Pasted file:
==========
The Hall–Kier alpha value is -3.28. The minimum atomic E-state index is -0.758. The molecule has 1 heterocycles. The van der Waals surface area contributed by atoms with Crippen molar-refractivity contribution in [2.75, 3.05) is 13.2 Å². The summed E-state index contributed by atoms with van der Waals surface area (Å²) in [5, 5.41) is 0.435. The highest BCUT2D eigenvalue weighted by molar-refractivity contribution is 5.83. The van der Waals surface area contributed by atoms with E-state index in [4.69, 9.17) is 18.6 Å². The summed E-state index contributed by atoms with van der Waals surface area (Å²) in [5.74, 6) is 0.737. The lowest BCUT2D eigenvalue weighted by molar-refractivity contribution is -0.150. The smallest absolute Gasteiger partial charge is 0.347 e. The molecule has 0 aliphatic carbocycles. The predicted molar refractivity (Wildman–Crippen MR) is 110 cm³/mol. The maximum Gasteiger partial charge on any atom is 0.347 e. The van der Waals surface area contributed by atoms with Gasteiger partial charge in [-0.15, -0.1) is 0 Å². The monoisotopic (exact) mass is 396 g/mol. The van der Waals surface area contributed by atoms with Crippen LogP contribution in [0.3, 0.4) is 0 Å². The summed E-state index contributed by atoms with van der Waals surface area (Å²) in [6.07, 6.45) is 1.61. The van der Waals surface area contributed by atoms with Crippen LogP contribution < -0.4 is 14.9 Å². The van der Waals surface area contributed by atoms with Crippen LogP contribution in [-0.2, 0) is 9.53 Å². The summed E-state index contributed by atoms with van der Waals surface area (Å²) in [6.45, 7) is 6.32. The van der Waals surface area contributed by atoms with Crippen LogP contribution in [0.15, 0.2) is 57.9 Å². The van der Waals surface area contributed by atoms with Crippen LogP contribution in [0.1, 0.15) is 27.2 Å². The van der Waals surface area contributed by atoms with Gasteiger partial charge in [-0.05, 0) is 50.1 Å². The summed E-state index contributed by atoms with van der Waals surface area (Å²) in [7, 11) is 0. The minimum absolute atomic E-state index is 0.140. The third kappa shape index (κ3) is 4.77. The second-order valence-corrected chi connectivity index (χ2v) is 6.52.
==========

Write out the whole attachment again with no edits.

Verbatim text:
The Hall–Kier alpha value is -3.28. The minimum atomic E-state index is -0.758. The molecule has 1 heterocycles. The van der Waals surface area contributed by atoms with Crippen molar-refractivity contribution in [2.75, 3.05) is 13.2 Å². The summed E-state index contributed by atoms with van der Waals surface area (Å²) in [5, 5.41) is 0.435. The highest BCUT2D eigenvalue weighted by molar-refractivity contribution is 5.83. The van der Waals surface area contributed by atoms with E-state index in [4.69, 9.17) is 18.6 Å². The summed E-state index contributed by atoms with van der Waals surface area (Å²) in [5.74, 6) is 0.737. The lowest BCUT2D eigenvalue weighted by molar-refractivity contribution is -0.150. The smallest absolute Gasteiger partial charge is 0.347 e. The molecule has 0 aliphatic carbocycles. The predicted molar refractivity (Wildman–Crippen MR) is 110 cm³/mol. The maximum Gasteiger partial charge on any atom is 0.347 e. The van der Waals surface area contributed by atoms with Gasteiger partial charge in [-0.15, -0.1) is 0 Å². The monoisotopic (exact) mass is 396 g/mol. The van der Waals surface area contributed by atoms with Crippen LogP contribution in [0.3, 0.4) is 0 Å². The summed E-state index contributed by atoms with van der Waals surface area (Å²) in [6.07, 6.45) is 1.61. The van der Waals surface area contributed by atoms with Crippen LogP contribution < -0.4 is 14.9 Å². The van der Waals surface area contributed by atoms with Crippen LogP contribution in [-0.2, 0) is 9.53 Å². The summed E-state index contributed by atoms with van der Waals surface area (Å²) in [6.45, 7) is 6.32. The van der Waals surface area contributed by atoms with Crippen LogP contribution in [0.15, 0.2) is 57.9 Å². The van der Waals surface area contributed by atoms with Crippen LogP contribution in [0.1, 0.15) is 27.2 Å². The van der Waals surface area contributed by atoms with Gasteiger partial charge in [-0.05, 0) is 50.1 Å². The summed E-state index contributed by atoms with van der Waals surface area (Å²) in [7, 11) is 0. The minimum absolute atomic E-state index is 0.140. The third kappa shape index (κ3) is 4.77. The second-order valence-corrected chi connectivity index (χ2v) is 6.52.